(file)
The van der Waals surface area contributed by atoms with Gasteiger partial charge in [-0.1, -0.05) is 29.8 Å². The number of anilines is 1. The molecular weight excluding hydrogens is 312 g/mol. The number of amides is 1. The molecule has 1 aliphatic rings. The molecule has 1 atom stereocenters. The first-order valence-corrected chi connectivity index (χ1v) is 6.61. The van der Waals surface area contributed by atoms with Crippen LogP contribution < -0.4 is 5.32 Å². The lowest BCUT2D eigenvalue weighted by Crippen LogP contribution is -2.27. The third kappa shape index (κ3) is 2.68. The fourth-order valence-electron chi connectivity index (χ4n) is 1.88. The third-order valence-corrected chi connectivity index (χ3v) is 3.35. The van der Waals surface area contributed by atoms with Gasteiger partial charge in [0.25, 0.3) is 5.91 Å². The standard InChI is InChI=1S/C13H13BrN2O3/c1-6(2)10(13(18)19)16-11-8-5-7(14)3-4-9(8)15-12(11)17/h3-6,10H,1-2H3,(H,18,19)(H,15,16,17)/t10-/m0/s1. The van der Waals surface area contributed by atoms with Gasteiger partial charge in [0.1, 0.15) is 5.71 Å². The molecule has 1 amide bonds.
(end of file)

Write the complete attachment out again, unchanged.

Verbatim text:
The van der Waals surface area contributed by atoms with Gasteiger partial charge in [-0.1, -0.05) is 29.8 Å². The number of anilines is 1. The molecular weight excluding hydrogens is 312 g/mol. The number of amides is 1. The molecule has 1 aliphatic rings. The molecule has 1 atom stereocenters. The first-order valence-corrected chi connectivity index (χ1v) is 6.61. The van der Waals surface area contributed by atoms with Crippen LogP contribution < -0.4 is 5.32 Å². The lowest BCUT2D eigenvalue weighted by Crippen LogP contribution is -2.27. The third kappa shape index (κ3) is 2.68. The fourth-order valence-electron chi connectivity index (χ4n) is 1.88. The third-order valence-corrected chi connectivity index (χ3v) is 3.35. The van der Waals surface area contributed by atoms with Gasteiger partial charge in [0.25, 0.3) is 5.91 Å². The standard InChI is InChI=1S/C13H13BrN2O3/c1-6(2)10(13(18)19)16-11-8-5-7(14)3-4-9(8)15-12(11)17/h3-6,10H,1-2H3,(H,18,19)(H,15,16,17)/t10-/m0/s1. The van der Waals surface area contributed by atoms with Gasteiger partial charge in [0.1, 0.15) is 5.71 Å². The molecule has 1 amide bonds.